Beautiful summer weather unfortunately, for many dog owners, comes with the risk for thunderstorms.
If you’ve ever had a dog with a fear of thunderstorms, you know how horrible it can be to watch them panic, tail tucked, shivering, panting and drooling, either hiding or not leaving your side, over a storm going by.
This fear very often translates to fear of other noises as well, with dogs having noise phobias such as fireworks and the sound of vacuum cleaners more likely in dogs that are fearful of storms.
Thunderstorms can be very difficult for dogs, as they come along with many changes in their environment. There are low, loud noises that have vibration associated with them. There is a change of pressure in the air, static electricity, and changes in ozone levels.
With a young dog that isn’t afraid of storms, you can do many things to help prevent fear of storms when there isn’t a storm around.
How to prevent fear of storms
Firstly, proper socialization helps. Positive exposures to people, noises, other animals, different scenarios, everything you can think of, especially during their socialization period (approximately 6 to 14 weeks of age) is very important. Socialization helps to prevent general fearfulness in dogs. Finding a puppy class that you can enroll your puppy in early will help you achieve some of your socialization goals.
2. Positive experience with noises
Secondly, you can expose your puppy ahead of time to one of the aspects of a storm, the noises. There are many apps, youtube sites, and websites that have storm noises available. When your dog is young, having these playing at very low levels while they’re having meals or receiving treats will help them get used to those noises. You want to do this at very low levels, especially when first exposing your dog, so that they are not fearful. If they’re unwilling to eat, then the volume is likely to high and you should try again at a much lower volume the next meal.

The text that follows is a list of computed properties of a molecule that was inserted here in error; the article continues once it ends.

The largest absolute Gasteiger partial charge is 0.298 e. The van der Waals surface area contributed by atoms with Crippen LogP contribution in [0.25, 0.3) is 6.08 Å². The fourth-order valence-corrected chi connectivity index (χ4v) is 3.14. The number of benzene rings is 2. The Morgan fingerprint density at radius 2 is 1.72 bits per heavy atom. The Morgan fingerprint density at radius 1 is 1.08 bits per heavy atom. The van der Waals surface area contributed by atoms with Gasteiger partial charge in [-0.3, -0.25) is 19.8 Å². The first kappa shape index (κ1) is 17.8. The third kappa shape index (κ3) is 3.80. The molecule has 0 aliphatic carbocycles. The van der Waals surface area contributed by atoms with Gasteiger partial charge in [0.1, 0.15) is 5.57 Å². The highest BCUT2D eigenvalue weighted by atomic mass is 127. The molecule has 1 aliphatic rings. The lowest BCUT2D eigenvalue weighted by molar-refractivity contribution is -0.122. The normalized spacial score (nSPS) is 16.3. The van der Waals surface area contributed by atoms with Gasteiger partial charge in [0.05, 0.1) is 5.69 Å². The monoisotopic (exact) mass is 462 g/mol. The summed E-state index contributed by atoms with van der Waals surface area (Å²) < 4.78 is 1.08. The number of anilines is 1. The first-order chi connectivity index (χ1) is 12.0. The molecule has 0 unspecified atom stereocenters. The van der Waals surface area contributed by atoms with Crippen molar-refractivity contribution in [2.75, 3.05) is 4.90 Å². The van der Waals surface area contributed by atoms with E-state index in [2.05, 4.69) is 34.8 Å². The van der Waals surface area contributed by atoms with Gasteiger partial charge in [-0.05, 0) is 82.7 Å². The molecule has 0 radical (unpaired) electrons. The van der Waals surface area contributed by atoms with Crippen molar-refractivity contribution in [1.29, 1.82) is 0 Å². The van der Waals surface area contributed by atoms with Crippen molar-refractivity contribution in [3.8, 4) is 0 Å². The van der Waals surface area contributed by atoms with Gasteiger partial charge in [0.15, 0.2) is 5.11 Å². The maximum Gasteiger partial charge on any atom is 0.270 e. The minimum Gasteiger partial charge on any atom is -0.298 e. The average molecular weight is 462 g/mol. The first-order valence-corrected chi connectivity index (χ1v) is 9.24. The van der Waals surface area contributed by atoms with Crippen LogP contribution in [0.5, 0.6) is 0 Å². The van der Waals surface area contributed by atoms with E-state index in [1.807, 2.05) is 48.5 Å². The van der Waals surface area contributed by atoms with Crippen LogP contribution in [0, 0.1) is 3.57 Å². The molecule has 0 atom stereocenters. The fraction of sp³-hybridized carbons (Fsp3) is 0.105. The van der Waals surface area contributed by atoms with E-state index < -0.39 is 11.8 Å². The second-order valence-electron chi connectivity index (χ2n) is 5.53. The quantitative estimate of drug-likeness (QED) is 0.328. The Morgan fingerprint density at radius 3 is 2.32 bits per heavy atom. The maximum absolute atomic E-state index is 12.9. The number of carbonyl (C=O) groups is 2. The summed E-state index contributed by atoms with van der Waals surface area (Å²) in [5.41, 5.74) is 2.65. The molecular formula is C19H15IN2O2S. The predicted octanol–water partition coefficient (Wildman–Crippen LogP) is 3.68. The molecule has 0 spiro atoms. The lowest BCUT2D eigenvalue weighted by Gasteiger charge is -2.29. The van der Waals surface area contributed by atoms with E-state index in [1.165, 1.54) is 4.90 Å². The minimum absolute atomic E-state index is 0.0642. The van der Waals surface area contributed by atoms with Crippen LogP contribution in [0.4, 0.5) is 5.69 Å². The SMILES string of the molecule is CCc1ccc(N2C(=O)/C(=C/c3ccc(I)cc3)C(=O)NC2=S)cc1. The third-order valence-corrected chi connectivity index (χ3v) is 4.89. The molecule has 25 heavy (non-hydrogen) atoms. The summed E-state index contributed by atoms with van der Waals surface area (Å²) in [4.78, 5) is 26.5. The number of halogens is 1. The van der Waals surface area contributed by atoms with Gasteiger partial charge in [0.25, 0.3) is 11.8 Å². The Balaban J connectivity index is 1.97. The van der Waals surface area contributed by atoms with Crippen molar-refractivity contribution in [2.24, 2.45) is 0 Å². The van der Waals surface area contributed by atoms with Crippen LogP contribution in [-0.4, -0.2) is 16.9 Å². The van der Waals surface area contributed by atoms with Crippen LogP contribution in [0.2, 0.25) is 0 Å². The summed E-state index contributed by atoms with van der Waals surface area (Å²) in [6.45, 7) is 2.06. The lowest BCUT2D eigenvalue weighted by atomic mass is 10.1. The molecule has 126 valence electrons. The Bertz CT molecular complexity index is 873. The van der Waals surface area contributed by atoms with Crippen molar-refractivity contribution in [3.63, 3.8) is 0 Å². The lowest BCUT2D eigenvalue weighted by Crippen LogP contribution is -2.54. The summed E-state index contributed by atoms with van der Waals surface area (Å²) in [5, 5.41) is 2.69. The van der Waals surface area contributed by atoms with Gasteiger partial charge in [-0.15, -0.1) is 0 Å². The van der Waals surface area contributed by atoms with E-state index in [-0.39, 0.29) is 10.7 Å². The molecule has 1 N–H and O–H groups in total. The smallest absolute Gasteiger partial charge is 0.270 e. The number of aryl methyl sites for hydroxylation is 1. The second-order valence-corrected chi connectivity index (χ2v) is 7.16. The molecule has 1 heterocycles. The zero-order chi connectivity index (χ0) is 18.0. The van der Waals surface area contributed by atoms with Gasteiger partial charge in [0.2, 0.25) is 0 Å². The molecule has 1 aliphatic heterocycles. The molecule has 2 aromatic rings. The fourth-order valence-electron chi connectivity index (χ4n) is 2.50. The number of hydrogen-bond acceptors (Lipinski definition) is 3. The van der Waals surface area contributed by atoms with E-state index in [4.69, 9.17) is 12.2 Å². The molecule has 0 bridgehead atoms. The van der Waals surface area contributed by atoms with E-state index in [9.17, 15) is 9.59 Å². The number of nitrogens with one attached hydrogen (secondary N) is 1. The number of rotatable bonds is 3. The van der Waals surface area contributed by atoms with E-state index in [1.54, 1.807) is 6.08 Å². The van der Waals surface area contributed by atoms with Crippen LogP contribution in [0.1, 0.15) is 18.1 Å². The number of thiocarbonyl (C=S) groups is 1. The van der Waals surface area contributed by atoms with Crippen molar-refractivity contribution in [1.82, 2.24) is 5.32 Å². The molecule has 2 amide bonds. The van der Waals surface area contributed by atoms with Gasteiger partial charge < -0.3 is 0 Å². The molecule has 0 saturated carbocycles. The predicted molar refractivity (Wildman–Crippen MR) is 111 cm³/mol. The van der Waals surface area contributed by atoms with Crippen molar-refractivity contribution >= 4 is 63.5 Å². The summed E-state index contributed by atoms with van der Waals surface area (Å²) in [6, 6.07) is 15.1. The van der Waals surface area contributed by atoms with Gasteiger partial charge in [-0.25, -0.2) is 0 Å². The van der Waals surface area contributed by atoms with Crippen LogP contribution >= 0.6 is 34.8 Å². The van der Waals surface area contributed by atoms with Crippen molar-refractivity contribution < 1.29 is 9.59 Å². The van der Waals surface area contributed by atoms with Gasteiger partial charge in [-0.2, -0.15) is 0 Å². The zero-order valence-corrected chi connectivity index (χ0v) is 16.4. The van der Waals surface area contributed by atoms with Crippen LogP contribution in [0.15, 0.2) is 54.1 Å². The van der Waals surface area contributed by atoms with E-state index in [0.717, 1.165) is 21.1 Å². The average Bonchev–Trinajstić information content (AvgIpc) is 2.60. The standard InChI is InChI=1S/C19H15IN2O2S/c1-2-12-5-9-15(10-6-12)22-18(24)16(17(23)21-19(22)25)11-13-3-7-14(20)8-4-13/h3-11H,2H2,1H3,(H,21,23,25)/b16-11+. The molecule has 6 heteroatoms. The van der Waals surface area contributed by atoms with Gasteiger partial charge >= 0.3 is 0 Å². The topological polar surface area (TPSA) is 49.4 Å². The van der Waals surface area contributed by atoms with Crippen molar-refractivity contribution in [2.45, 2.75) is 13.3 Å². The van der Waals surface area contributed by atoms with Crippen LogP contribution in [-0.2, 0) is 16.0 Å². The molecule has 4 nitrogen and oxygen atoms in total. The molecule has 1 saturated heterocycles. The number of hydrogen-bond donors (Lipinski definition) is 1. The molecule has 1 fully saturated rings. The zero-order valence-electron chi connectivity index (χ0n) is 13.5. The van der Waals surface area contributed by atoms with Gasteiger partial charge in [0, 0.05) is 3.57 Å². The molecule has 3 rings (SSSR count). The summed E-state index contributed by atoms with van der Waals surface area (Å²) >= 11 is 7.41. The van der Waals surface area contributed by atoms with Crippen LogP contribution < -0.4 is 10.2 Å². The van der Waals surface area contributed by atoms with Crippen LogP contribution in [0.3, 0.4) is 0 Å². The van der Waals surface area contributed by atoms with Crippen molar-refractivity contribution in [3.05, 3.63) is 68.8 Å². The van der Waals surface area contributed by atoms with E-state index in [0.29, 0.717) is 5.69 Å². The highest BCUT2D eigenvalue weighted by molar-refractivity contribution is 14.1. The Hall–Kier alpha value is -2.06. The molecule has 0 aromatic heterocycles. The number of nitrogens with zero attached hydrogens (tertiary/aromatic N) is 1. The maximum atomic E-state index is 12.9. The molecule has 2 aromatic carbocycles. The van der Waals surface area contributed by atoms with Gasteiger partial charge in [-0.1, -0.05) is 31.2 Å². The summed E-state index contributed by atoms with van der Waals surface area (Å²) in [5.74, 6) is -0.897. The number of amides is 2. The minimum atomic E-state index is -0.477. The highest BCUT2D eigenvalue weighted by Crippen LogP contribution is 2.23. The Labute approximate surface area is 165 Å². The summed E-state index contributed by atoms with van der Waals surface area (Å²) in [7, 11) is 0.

What about when a storm is coming?
1. Be prepared - have treats or food available. Slowly give treats, a food-filled kong, or kibble (only if your dog isn’t worried as this isn’t as high value) when it is storming. If they beging to take food roughly or are panting and showing other signs of stress, increase the speed you’re giving treats and/or the value of the treat. (If you need information about the value to different types of treats and rewards, you can learn all about it here).
2. If at all possible, try to be with your dog so they don’t experience their first storms alone.
3. Do not put on loud music or something to cover the sound of the storm. If your dog isn’t fearful, you actually want them to hear the sound and to associate that with something positive to help prevent fear in the future.
If your dog is fearful of storms, the next blog post will give you some ideas to help!